New Markets, New Problems, New Prices

Submitted by C B Wright on

Some quick news on the fiction side of things:

Pay Me, Bug! available on iTunes, unexpected price drop

Item One: Pay Me, Bug! is now (rather again, after a long absence) available for sale on iTunes. I pulled PMB! from iTunes shortly after it was put there because people who bought it noted strange formatting errors, and I had no reliable way to fix them. At the time, I was using Smashwords as my distributor, and I found other reports of people noticing the same issues with Smashword-generated epubs.

This is not, apparently, a universal condition--there are people who have had zero issues with this. Unfortunately, I was not one of them, so I was unable to serve my burgeoning Apple constituency. It is possible to sell epubs directly through iTunes, but you have to use a MACOS-only app to load the epubs into the environment... which I don't have.

Enter Draft2Digital, a new service sorta-kinda like Smashwords in some respects that also gives you access to iTunes. Their cut is a little heftier than I'd like, but their customer support is excellent, and thanks to them PMB! is once again available MacSide.

... well, it was always available. You just had to use the Kindle or Nook app to get it. But now it's, you know, legitimate.

It'll be interesting to see if this directly-generated-from-me epub has the same formatting errors the previous version did. If so, I might owe Smashwords an apology.

Item Two: PMB!'s price is being lowered to $4.99. This is not a special promotion, you're actually getting it a whole penny cheaper than it was yesterday. Why is this? Because Apple is obsessed with things ending in .99, so when I typed "$5.00" in the price box and they submitted it to Apple, Apple changed it $4.99 on the grounds that I probably didn't want it changed to $5.99. As it happens, they're right, and I can live with the change, but I had to go to all the other sites where I sell this thing and change each to $4.99 as well because they were going to do it anyway, so I might as well make it legitimate.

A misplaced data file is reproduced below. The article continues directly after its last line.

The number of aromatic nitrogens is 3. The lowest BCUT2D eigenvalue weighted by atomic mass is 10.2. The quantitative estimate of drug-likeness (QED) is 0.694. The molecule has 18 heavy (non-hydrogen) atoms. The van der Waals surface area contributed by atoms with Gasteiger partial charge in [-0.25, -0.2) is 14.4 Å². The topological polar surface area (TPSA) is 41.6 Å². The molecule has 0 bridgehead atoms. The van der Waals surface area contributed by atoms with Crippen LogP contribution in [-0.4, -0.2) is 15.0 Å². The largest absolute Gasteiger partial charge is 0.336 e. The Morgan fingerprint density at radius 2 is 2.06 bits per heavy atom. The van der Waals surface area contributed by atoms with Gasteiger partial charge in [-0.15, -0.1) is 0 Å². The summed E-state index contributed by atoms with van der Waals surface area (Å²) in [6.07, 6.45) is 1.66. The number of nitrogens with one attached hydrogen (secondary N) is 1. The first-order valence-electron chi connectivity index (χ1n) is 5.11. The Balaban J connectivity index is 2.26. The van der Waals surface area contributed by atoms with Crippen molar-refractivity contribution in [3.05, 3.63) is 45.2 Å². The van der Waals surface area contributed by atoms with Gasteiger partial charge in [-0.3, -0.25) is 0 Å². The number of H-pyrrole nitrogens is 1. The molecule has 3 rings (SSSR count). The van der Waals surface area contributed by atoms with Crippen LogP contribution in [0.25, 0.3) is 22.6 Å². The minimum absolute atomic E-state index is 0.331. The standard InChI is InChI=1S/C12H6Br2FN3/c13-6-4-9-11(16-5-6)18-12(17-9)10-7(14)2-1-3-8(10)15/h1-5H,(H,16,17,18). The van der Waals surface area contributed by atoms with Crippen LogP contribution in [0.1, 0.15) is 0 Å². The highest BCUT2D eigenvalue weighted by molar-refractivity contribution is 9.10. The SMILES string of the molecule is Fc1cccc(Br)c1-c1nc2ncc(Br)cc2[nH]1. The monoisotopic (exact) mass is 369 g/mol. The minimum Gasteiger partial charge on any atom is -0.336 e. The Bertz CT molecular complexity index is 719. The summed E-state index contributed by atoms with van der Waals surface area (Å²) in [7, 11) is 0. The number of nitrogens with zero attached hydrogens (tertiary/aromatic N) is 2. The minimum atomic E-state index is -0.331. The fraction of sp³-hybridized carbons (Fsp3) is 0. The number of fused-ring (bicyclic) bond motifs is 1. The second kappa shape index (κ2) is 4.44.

But seriously, Apple, what's with the decimal-fetish? I mean, it's not much skin off my nose if you do (pretty much just a penny's worth) but it's a little weird.

Curveball ebooks also getting cheaper

Curveball! When I first started Curveball, I priced each ebook at $.99. A few months later I raised the cost of each issue to $1.50. Now I'm putting it back down to $.99.

Why am I doing this? Well, it's John Scalzi's fault, but I'm not so much blaming him as I am thanking him.

See, when I started Curveball I thought $.99 was the perfect price for the ebook. It's essentially an impulse-level price, and I'm publishing monthly, and serials are hard to commit to. Most people who read it would be doing so on this site, for free, I reasoned; but for those who like their tablets and phones, a $.99/month habit wouldn't be too hard to justify. All of this made perfect sense to me, and I was satisfied by the prospect that a $.99 issue wouldn't make me much money, but it would make it easier for someone to look at it and say "yeah, I'll give this a shot."

Except the month after I released Issue One I started reading all this discussion about how the 99-cent price point had lost it's allure, and people were starting to associate it with "trashy self-published dreck." Well, I resemble that remark to be sure, but I don't want people thinking that until after the purchase. That's just basic economics; I learned that from Ubersoft. So I regretfully raised the price to $1.50, which let's be honest isn't much higher... but it's not below a dollar. It places itself out of the impulse buy category.

Enter Scalzi. People have been serializing their work since forever, and posting a serial on Amazon is nothing new--heck, Amazon has its own division specifically devoted to marketing and selling serial fiction on the Kindle--but Scalzi is a big-time science fiction author who decided it would be fun, so he created a serial called The Human Division (link is to the first issue on Amazon) and started selling each issue... at ninety-nine cents a pop.

There you have it. A big-time fancy author guy just legitimized the $.99 price point, which means I'm going back to it.

It'll take about 24-48 hours for all the prices to reset, so if you were planning to go on an Eviscerati buying spree you might want to hold off till Wednesday or so.